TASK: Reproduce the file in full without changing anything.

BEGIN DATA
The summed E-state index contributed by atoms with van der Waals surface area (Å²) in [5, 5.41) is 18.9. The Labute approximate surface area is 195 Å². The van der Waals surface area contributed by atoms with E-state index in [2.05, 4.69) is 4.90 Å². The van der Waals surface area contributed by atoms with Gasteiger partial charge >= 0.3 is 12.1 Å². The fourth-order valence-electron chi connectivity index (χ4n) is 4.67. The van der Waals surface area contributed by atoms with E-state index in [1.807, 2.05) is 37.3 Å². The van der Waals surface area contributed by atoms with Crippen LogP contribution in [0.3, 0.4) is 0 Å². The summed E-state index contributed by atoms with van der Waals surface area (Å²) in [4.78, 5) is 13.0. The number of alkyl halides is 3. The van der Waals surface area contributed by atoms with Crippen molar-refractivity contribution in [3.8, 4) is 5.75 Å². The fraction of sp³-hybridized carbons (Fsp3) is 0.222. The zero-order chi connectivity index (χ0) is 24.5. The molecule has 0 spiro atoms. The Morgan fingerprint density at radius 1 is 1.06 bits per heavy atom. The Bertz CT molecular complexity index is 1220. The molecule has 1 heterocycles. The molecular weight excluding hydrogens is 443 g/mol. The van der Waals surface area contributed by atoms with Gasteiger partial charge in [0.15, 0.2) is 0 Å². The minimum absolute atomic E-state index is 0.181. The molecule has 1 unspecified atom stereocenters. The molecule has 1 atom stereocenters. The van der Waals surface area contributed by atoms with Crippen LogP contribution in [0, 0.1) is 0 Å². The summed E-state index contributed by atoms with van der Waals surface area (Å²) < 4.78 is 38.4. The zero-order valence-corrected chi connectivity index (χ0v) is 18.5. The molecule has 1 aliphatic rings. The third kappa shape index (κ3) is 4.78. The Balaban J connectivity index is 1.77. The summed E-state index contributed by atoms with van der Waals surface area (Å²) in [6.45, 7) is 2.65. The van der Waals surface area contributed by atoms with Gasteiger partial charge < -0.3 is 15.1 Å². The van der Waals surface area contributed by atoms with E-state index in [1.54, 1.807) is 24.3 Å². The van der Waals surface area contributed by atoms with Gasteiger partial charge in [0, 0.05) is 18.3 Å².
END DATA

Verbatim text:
The summed E-state index contributed by atoms with van der Waals surface area (Å²) in [5, 5.41) is 18.9. The Labute approximate surface area is 195 Å². The van der Waals surface area contributed by atoms with E-state index in [2.05, 4.69) is 4.90 Å². The van der Waals surface area contributed by atoms with Gasteiger partial charge >= 0.3 is 12.1 Å². The fourth-order valence-electron chi connectivity index (χ4n) is 4.67. The van der Waals surface area contributed by atoms with E-state index in [1.807, 2.05) is 37.3 Å². The van der Waals surface area contributed by atoms with Crippen LogP contribution in [0.3, 0.4) is 0 Å². The summed E-state index contributed by atoms with van der Waals surface area (Å²) in [4.78, 5) is 13.0. The number of alkyl halides is 3. The van der Waals surface area contributed by atoms with Crippen molar-refractivity contribution in [3.8, 4) is 5.75 Å². The fraction of sp³-hybridized carbons (Fsp3) is 0.222. The zero-order chi connectivity index (χ0) is 24.5. The molecule has 0 spiro atoms. The Morgan fingerprint density at radius 1 is 1.06 bits per heavy atom. The Bertz CT molecular complexity index is 1220. The molecule has 1 heterocycles. The molecular weight excluding hydrogens is 443 g/mol. The van der Waals surface area contributed by atoms with Gasteiger partial charge in [0.15, 0.2) is 0 Å². The minimum absolute atomic E-state index is 0.181. The molecule has 1 unspecified atom stereocenters. The molecule has 1 atom stereocenters. The van der Waals surface area contributed by atoms with Crippen LogP contribution in [0, 0.1) is 0 Å². The summed E-state index contributed by atoms with van der Waals surface area (Å²) < 4.78 is 38.4. The zero-order valence-corrected chi connectivity index (χ0v) is 18.5. The molecule has 1 aliphatic rings. The third kappa shape index (κ3) is 4.78. The Balaban J connectivity index is 1.77. The summed E-state index contributed by atoms with van der Waals surface area (Å²) in [6.45, 7) is 2.65. The van der Waals surface area contributed by atoms with Gasteiger partial charge < -0.3 is 15.1 Å². The van der Waals surface area contributed by atoms with E-state index in [1.54, 1.807) is 24.3 Å². The van der Waals surface area contributed by atoms with Gasteiger partial charge in [0, 0.05) is 18.3 Å².